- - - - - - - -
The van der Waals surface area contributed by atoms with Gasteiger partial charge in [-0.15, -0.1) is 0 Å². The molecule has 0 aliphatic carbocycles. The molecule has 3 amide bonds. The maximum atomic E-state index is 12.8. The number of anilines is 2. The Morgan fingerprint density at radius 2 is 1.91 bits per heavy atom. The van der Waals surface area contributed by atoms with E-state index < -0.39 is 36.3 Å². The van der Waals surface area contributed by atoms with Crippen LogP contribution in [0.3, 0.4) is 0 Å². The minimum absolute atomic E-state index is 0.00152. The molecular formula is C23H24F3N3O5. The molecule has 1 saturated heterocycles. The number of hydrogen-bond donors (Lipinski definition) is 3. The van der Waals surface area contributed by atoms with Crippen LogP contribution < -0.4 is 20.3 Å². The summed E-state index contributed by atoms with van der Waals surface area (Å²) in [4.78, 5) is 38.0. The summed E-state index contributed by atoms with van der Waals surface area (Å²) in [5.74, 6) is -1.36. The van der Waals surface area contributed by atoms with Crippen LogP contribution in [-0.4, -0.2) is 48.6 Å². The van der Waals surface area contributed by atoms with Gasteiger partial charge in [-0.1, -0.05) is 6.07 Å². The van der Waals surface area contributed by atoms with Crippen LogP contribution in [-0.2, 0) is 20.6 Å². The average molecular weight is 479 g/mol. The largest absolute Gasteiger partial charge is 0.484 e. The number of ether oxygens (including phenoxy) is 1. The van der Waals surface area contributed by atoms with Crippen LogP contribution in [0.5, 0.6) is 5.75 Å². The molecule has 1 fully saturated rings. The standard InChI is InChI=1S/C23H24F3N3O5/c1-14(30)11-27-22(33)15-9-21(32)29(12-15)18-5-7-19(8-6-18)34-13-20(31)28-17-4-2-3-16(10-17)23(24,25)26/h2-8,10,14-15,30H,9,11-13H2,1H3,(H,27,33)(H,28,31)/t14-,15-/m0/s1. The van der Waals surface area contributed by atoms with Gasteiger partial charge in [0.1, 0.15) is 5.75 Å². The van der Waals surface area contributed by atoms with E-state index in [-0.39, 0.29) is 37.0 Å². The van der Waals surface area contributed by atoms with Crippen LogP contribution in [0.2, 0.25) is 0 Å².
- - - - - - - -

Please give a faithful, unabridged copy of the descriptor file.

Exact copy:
The van der Waals surface area contributed by atoms with Gasteiger partial charge in [-0.15, -0.1) is 0 Å². The molecule has 0 aliphatic carbocycles. The molecule has 3 amide bonds. The maximum atomic E-state index is 12.8. The number of anilines is 2. The Morgan fingerprint density at radius 2 is 1.91 bits per heavy atom. The van der Waals surface area contributed by atoms with E-state index < -0.39 is 36.3 Å². The van der Waals surface area contributed by atoms with Crippen LogP contribution in [0.3, 0.4) is 0 Å². The minimum absolute atomic E-state index is 0.00152. The molecular formula is C23H24F3N3O5. The molecule has 1 saturated heterocycles. The number of hydrogen-bond donors (Lipinski definition) is 3. The van der Waals surface area contributed by atoms with Crippen LogP contribution < -0.4 is 20.3 Å². The summed E-state index contributed by atoms with van der Waals surface area (Å²) in [4.78, 5) is 38.0. The summed E-state index contributed by atoms with van der Waals surface area (Å²) in [5.74, 6) is -1.36. The van der Waals surface area contributed by atoms with Crippen LogP contribution in [-0.4, -0.2) is 48.6 Å². The van der Waals surface area contributed by atoms with Gasteiger partial charge in [-0.1, -0.05) is 6.07 Å². The van der Waals surface area contributed by atoms with Crippen LogP contribution in [-0.2, 0) is 20.6 Å². The average molecular weight is 479 g/mol. The largest absolute Gasteiger partial charge is 0.484 e. The number of ether oxygens (including phenoxy) is 1. The van der Waals surface area contributed by atoms with Crippen LogP contribution in [0.5, 0.6) is 5.75 Å². The molecule has 1 fully saturated rings. The standard InChI is InChI=1S/C23H24F3N3O5/c1-14(30)11-27-22(33)15-9-21(32)29(12-15)18-5-7-19(8-6-18)34-13-20(31)28-17-4-2-3-16(10-17)23(24,25)26/h2-8,10,14-15,30H,9,11-13H2,1H3,(H,27,33)(H,28,31)/t14-,15-/m0/s1. The van der Waals surface area contributed by atoms with Gasteiger partial charge in [0.1, 0.15) is 5.75 Å². The van der Waals surface area contributed by atoms with E-state index in [-0.39, 0.29) is 37.0 Å². The van der Waals surface area contributed by atoms with Crippen LogP contribution in [0.2, 0.25) is 0 Å².